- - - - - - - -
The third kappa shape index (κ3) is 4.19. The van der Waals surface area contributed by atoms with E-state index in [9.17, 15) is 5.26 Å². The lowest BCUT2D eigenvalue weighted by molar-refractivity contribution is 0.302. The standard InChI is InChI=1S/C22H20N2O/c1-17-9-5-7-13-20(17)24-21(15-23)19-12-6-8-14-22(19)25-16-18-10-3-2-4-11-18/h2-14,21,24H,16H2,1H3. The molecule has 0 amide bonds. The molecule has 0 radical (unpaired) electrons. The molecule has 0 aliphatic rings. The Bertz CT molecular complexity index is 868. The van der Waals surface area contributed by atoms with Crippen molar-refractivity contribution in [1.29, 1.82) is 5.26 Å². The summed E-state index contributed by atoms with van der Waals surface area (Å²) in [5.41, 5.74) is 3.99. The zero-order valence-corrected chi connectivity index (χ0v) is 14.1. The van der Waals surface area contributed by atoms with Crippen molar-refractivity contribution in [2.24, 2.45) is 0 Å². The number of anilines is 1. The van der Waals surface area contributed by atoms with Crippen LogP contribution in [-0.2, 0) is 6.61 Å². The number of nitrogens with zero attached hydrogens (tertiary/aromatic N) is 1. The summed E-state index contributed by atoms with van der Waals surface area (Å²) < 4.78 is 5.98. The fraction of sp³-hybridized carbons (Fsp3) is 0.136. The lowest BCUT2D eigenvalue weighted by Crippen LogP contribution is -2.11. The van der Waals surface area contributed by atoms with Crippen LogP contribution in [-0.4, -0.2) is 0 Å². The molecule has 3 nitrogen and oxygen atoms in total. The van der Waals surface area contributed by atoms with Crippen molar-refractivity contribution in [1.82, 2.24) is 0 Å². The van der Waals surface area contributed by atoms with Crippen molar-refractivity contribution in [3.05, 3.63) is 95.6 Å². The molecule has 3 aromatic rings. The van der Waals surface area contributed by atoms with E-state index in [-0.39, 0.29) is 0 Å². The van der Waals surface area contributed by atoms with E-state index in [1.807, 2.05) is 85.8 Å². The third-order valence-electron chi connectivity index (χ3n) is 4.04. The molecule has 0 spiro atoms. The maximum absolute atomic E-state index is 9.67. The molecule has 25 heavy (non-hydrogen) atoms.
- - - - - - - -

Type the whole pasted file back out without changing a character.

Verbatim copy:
The third kappa shape index (κ3) is 4.19. The van der Waals surface area contributed by atoms with E-state index in [9.17, 15) is 5.26 Å². The lowest BCUT2D eigenvalue weighted by molar-refractivity contribution is 0.302. The standard InChI is InChI=1S/C22H20N2O/c1-17-9-5-7-13-20(17)24-21(15-23)19-12-6-8-14-22(19)25-16-18-10-3-2-4-11-18/h2-14,21,24H,16H2,1H3. The molecule has 0 amide bonds. The molecule has 0 radical (unpaired) electrons. The molecule has 0 aliphatic rings. The Bertz CT molecular complexity index is 868. The van der Waals surface area contributed by atoms with Crippen molar-refractivity contribution in [1.29, 1.82) is 5.26 Å². The summed E-state index contributed by atoms with van der Waals surface area (Å²) in [5.41, 5.74) is 3.99. The zero-order valence-corrected chi connectivity index (χ0v) is 14.1. The van der Waals surface area contributed by atoms with Crippen molar-refractivity contribution in [2.24, 2.45) is 0 Å². The number of anilines is 1. The van der Waals surface area contributed by atoms with Crippen LogP contribution in [-0.2, 0) is 6.61 Å². The number of nitrogens with zero attached hydrogens (tertiary/aromatic N) is 1. The summed E-state index contributed by atoms with van der Waals surface area (Å²) < 4.78 is 5.98. The fraction of sp³-hybridized carbons (Fsp3) is 0.136. The lowest BCUT2D eigenvalue weighted by Crippen LogP contribution is -2.11. The van der Waals surface area contributed by atoms with Crippen LogP contribution in [-0.4, -0.2) is 0 Å². The molecule has 3 nitrogen and oxygen atoms in total. The van der Waals surface area contributed by atoms with Crippen molar-refractivity contribution in [1.82, 2.24) is 0 Å². The van der Waals surface area contributed by atoms with Crippen molar-refractivity contribution in [3.05, 3.63) is 95.6 Å². The molecule has 3 aromatic rings. The van der Waals surface area contributed by atoms with E-state index in [-0.39, 0.29) is 0 Å². The van der Waals surface area contributed by atoms with E-state index in [1.807, 2.05) is 85.8 Å². The third-order valence-electron chi connectivity index (χ3n) is 4.04. The molecule has 0 spiro atoms. The maximum absolute atomic E-state index is 9.67. The molecule has 25 heavy (non-hydrogen) atoms.